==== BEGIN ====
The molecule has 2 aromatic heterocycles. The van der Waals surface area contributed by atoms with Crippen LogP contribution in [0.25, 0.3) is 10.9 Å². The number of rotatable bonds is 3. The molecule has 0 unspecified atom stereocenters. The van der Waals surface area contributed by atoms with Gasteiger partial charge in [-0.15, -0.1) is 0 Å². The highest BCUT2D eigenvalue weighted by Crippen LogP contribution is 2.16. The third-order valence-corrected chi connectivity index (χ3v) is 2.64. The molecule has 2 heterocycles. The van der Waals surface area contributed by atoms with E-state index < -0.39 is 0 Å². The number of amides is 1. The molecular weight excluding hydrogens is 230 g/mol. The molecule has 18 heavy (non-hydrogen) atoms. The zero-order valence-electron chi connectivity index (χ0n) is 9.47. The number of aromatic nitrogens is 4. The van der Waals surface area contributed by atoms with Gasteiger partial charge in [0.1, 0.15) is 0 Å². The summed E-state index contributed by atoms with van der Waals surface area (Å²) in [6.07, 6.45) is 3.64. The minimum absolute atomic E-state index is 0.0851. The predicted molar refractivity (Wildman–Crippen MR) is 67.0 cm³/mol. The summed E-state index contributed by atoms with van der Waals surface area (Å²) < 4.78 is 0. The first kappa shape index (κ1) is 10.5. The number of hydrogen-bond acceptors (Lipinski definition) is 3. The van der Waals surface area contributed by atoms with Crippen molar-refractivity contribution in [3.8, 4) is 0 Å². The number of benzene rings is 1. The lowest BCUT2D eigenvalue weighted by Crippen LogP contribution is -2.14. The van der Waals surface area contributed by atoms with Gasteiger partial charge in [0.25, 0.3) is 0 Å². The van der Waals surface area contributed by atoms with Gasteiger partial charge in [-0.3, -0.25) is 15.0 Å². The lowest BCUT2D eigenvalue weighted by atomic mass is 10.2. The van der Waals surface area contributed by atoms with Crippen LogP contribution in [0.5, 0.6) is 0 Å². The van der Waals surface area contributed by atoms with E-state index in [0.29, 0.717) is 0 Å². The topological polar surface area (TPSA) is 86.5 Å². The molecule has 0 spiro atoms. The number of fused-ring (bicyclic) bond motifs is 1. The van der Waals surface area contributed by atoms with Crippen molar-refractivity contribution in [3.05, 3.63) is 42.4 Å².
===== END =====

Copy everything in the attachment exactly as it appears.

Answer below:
The molecule has 2 aromatic heterocycles. The van der Waals surface area contributed by atoms with Crippen LogP contribution in [0.25, 0.3) is 10.9 Å². The number of rotatable bonds is 3. The molecule has 0 unspecified atom stereocenters. The van der Waals surface area contributed by atoms with Gasteiger partial charge in [-0.15, -0.1) is 0 Å². The highest BCUT2D eigenvalue weighted by Crippen LogP contribution is 2.16. The third-order valence-corrected chi connectivity index (χ3v) is 2.64. The molecule has 2 heterocycles. The van der Waals surface area contributed by atoms with E-state index < -0.39 is 0 Å². The number of amides is 1. The molecular weight excluding hydrogens is 230 g/mol. The molecule has 18 heavy (non-hydrogen) atoms. The zero-order valence-electron chi connectivity index (χ0n) is 9.47. The number of aromatic nitrogens is 4. The van der Waals surface area contributed by atoms with Gasteiger partial charge in [0.1, 0.15) is 0 Å². The summed E-state index contributed by atoms with van der Waals surface area (Å²) in [6.07, 6.45) is 3.64. The minimum absolute atomic E-state index is 0.0851. The predicted molar refractivity (Wildman–Crippen MR) is 67.0 cm³/mol. The summed E-state index contributed by atoms with van der Waals surface area (Å²) < 4.78 is 0. The first kappa shape index (κ1) is 10.5. The number of hydrogen-bond acceptors (Lipinski definition) is 3. The van der Waals surface area contributed by atoms with Crippen molar-refractivity contribution in [3.8, 4) is 0 Å². The number of benzene rings is 1. The lowest BCUT2D eigenvalue weighted by Crippen LogP contribution is -2.14. The van der Waals surface area contributed by atoms with Gasteiger partial charge in [0.25, 0.3) is 0 Å². The van der Waals surface area contributed by atoms with Gasteiger partial charge in [-0.3, -0.25) is 15.0 Å². The lowest BCUT2D eigenvalue weighted by atomic mass is 10.2. The van der Waals surface area contributed by atoms with Crippen LogP contribution in [0.5, 0.6) is 0 Å². The van der Waals surface area contributed by atoms with E-state index in [0.29, 0.717) is 0 Å². The topological polar surface area (TPSA) is 86.5 Å². The molecule has 0 spiro atoms. The number of fused-ring (bicyclic) bond motifs is 1. The van der Waals surface area contributed by atoms with Crippen molar-refractivity contribution in [3.05, 3.63) is 42.4 Å².